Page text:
Calling an extraordinary general meeting

At the end of every financial year, the body corporate has 3 months to hold its annual general meeting. The body corporate must call this annual general meeting exactly as it says: annually. However, there are times where an issue must be decided by a body corporate at a general meeting and not by the committee, and the timing may not conveniently line up with the AGM. In these circumstances, an extraordinary general meeting, an EGM, can be called.


The committee can, at any time, resolve to call a general meeting. To do so, the committee simply resolves to call a general meeting and gives authority to a committee member to undertake the actual process of calling the general meeting. From there, the agenda is drawn up with the motions the committee wants to discuss (including any other motions already requested by other lot owners, if they can reasonably be included), and a notice is sent out giving no less than 21 days’ clear notice from the notice being sent out and the meeting being held. The meeting runs like any other general meeting of the body corporate.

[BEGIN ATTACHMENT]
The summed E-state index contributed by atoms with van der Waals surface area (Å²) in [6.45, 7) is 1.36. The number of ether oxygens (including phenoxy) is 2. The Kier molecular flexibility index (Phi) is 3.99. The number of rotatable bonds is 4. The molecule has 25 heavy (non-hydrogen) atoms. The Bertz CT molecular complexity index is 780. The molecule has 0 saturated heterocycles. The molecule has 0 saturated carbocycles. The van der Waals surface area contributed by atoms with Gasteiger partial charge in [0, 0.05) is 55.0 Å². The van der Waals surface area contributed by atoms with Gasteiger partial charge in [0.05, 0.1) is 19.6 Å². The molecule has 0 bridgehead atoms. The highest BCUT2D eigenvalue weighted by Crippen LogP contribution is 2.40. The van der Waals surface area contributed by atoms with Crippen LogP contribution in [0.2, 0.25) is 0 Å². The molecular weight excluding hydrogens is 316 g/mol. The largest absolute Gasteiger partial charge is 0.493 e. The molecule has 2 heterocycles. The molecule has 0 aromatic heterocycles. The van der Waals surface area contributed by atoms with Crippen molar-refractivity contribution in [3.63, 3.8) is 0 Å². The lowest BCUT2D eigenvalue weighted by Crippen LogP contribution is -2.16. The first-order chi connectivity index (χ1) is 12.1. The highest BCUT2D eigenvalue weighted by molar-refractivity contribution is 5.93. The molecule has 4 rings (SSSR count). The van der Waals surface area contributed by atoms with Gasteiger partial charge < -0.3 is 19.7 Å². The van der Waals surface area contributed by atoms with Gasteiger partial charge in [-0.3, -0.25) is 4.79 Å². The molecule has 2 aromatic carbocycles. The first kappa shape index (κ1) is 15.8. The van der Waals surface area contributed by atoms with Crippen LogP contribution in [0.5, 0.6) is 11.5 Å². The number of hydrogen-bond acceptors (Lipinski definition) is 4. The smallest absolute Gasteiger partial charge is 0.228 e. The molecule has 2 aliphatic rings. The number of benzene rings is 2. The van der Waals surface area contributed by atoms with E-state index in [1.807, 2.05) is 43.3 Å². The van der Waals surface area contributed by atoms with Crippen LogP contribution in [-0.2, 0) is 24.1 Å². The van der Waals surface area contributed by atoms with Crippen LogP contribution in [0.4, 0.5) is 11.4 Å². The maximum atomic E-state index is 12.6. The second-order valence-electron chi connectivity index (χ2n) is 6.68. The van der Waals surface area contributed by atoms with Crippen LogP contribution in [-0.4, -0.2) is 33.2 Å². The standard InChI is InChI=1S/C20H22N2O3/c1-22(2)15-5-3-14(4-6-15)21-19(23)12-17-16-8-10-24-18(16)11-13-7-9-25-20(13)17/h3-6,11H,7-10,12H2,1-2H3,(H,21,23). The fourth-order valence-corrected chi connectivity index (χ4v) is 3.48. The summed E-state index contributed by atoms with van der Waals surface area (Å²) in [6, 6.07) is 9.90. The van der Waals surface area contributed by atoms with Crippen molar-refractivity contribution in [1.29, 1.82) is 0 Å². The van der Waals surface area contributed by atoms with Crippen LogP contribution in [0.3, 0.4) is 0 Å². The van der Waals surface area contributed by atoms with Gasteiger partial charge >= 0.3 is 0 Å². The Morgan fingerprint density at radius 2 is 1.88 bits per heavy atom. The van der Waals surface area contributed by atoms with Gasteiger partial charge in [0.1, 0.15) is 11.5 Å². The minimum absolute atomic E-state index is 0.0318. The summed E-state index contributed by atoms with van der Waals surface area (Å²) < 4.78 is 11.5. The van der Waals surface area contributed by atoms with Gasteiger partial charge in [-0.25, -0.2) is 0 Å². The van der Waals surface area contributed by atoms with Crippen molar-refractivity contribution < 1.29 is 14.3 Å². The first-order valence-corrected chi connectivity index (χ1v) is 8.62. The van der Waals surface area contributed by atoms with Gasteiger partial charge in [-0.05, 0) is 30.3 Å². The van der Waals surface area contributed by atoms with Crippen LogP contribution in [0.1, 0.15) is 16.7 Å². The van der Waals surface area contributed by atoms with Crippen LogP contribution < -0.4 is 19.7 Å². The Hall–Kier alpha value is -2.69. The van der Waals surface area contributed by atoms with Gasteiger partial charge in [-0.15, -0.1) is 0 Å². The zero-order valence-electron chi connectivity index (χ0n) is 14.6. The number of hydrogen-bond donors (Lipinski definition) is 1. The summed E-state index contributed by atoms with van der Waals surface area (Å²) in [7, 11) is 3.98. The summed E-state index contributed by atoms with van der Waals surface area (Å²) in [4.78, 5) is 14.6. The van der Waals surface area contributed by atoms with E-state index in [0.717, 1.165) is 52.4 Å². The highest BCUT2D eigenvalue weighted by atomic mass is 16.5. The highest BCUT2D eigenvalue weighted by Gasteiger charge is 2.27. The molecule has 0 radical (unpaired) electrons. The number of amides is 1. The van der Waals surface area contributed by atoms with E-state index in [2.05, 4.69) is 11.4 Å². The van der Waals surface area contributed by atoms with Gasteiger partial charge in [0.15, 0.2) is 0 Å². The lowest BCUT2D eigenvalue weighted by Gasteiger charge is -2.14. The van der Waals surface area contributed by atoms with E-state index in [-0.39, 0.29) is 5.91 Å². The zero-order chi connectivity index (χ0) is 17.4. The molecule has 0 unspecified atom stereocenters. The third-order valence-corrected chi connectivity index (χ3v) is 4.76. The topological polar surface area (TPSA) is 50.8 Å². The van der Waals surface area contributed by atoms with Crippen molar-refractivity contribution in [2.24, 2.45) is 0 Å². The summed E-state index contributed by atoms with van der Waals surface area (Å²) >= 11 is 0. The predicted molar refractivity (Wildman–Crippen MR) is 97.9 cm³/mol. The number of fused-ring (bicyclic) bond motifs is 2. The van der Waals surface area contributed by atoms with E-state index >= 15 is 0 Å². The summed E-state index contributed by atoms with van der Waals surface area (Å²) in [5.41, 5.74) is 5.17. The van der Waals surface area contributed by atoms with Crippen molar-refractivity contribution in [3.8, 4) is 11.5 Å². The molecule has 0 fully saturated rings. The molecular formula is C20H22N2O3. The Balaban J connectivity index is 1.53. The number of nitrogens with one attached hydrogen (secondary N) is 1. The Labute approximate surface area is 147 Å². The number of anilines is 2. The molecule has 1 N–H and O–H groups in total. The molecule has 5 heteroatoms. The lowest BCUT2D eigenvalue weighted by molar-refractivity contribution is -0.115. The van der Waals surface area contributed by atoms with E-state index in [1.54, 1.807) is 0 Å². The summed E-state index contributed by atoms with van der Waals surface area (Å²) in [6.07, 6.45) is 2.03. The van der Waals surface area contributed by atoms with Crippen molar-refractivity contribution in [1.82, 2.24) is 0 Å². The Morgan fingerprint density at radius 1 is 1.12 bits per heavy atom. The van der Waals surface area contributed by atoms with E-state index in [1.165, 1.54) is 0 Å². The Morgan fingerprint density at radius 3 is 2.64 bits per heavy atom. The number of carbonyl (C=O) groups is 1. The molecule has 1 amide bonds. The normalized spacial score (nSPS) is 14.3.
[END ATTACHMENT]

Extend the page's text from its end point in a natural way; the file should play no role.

Otherwise, an EGM can be requested by lot owners. An EGM must be called if at least 25% of owners request an EGM and give that notice to the secretary (or chairperson, if the secretary is absent).


When that notice is given to the secretary, the meeting must be called within 21 days of the notice and the meeting must be held within 6 weeks of the notice. This notice should also include the motions, explanatory material, and any documents to be read with the motions. The meeting then runs like any other meeting of the body corporate.





This article is intended as general information only and should not be relied upon as legal advice. For specific legal advice please contact us here.